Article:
How to Say No, Resist Temptation, and Stick to Your Health Goals

Learning how to say no is one of the most useful skills you can develop, especially when it comes to living a healthy life.

Saying no to unnecessary commitments can give you the time you need to recover and rejuvenate. Saying no to daily distractions can give you the space you need to focus on what is important to you. And say no to frequent temptations can help you stay on track and achieve your health goals.

This, of course, begs the question: how do we avoid distraction and get past the urgencies of everyday life, so that we can actually live healthy and do the things that are really important to us?

It seems like a big task, but research is starting to show that small changes can make a significant impact. In fact, here’s one change you can make right now that will make it easier for you to say no, resist temptation and stick to your health and fitness goals for the long–term.

How to Say No: Research Reveals the Best Way

In a research study published in the Journal of Consumer Research, 120 students were split into two different groups.

The difference between these two groups was saying “I can’t” compared to “I don’t.”

One group was told that each time they were faced with a temptation, they would tell themselves “I can’t do X.” For example, when tempted with ice cream, they would say, “I can’t eat ice cream.”

When the second group was faced with a temptation, they were told to say “I don’t do X.” For example, when tempted with ice cream, they would say, “I don’t eat ice cream.”

After repeating these phrases, each student answered a set of questions unrelated to the study. Once they finished answering their questions, the students went to hand in their answer sheet, thinking that the study was over. In reality, it was just beginning.

As each student walked out of the room and handed in their answer sheet, they were offered a complimentary treat. The student could choose between a chocolate candy bar or a granola health bar. As the student walked away, the researcher would mark their snack choice on the answer sheet.

Here’s what happened…

The students who told themselves “I can’t eat X” chose to eat the chocolate candy bar 61% of the time. Meanwhile, the students who told themselves “I don’t eat X” chose to eat the chocolate candy bars only 36% of the time. This simple change in terminology significantly improved the odds that each person would make a more healthy food choice.

But the surprises didn’t stop there…

How the “Right Words” Make It Easier to Say No

The same researchers were also interested in how the words “can’t” and “don’t” affect our willingness to say no over the long–term and stick to goals when faced with repeated temptation. After all, most of us can turn down a candy bar once, but eventually we slip up.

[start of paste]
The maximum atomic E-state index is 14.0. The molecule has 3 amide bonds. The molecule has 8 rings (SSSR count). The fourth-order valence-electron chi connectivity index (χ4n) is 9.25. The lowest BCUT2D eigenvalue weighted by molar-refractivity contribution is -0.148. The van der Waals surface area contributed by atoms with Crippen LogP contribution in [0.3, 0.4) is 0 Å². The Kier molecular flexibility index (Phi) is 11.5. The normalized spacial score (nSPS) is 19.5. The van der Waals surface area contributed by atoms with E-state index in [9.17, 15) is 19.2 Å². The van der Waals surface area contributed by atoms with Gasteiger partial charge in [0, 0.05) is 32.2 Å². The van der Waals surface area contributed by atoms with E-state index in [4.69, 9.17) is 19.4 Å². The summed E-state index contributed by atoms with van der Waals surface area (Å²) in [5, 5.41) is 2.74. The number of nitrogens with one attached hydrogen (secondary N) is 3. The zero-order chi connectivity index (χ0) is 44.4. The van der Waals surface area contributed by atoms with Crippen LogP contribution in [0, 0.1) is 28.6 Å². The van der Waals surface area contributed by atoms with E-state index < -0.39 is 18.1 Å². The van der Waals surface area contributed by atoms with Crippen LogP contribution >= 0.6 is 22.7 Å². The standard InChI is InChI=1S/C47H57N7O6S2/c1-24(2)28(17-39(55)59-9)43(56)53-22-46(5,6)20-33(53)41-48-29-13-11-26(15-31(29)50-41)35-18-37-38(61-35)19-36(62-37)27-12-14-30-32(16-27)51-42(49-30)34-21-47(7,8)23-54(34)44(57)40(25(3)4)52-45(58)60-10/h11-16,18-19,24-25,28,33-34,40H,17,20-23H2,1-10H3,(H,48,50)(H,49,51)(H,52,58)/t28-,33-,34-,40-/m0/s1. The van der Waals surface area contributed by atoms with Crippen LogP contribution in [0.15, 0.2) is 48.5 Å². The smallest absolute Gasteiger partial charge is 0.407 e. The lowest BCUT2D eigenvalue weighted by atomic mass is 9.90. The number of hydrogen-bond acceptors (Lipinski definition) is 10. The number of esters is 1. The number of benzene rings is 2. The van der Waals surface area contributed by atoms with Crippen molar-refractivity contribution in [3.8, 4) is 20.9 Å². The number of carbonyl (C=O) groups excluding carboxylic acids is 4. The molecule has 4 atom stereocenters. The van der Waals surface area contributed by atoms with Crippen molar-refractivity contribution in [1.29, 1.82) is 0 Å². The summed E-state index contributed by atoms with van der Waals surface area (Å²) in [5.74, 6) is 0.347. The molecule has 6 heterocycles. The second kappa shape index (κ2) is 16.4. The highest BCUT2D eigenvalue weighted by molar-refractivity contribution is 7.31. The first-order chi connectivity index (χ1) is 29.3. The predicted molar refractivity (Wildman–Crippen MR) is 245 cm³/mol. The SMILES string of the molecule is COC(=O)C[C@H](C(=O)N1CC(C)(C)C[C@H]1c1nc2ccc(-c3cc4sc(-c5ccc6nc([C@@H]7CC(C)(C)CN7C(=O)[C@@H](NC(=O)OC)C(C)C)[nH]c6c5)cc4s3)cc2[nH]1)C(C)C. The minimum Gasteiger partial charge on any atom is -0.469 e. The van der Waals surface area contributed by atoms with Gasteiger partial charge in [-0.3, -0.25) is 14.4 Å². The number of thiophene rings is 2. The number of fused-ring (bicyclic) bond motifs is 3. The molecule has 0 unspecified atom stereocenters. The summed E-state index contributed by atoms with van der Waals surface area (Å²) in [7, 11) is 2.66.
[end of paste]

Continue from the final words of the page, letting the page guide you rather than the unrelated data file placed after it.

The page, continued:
In other words, is there a way to say no that makes it more likely that we’ll stick to healthy habits and avoid unhealthy ones?

The researchers designed a new study by getting 30 working women to sign up for a “health and wellness seminar.” All of the women were told to think of a long–term health and wellness goal that was important to them. Then, the researchers split the women into three groups of 10.

Group 1 was told that anytime they felt tempted to lapse on their goals they should “just say no.” This group was the control group because they were given no specific strategy.

Group 2 was told that anytime they felt tempted to lapse on their goals, they should implement the “can’t” strategy. For example, “I can’t miss my workout today.”

Group 3 was told that anytime they felt tempted to lapse on their goals, they should implement the “don’t” strategy. For example, “I don’t miss workouts.”

For the next 10 days, each woman received an email asking to report her progress. They were specifically told, “During the 10–day window you will receive emails to remind you to use the strategy and to report instances in which it worked or did not work. If the strategy is not working for you, just drop us a line and say so and you can stop responding to the emails.”

Here’s what the results looked like 10 days later…

  • Group 1 (the “just say no” group) had 3 out of 10 members who persisted with their goals for the entire 10 days.
  • Group 2 (the “can’t” group) had 1 out of 10 members who persisted with her goal for the entire 10 days.
  • Group 3 (the “don’t” group) had an incredible 8 out of 10 members who persisted with their goals for the entire 10 days.

The words that you use not only help you to make better choices on an individual basis, but also make it easier to stay on track with your long–term goals.

Why “I Don’t” Works Better Than “I Can’t”

Your words help to frame your sense of empowerment and control. Furthermore, the words that you use create a feedback loop in your brain that impacts your future behaviors.

For example, every time you tell yourself “I can’t”, you’re creating a feedback loop that is a reminder of your limitations. This terminology indicates that you’re forcing yourself to do something you don’t want to do.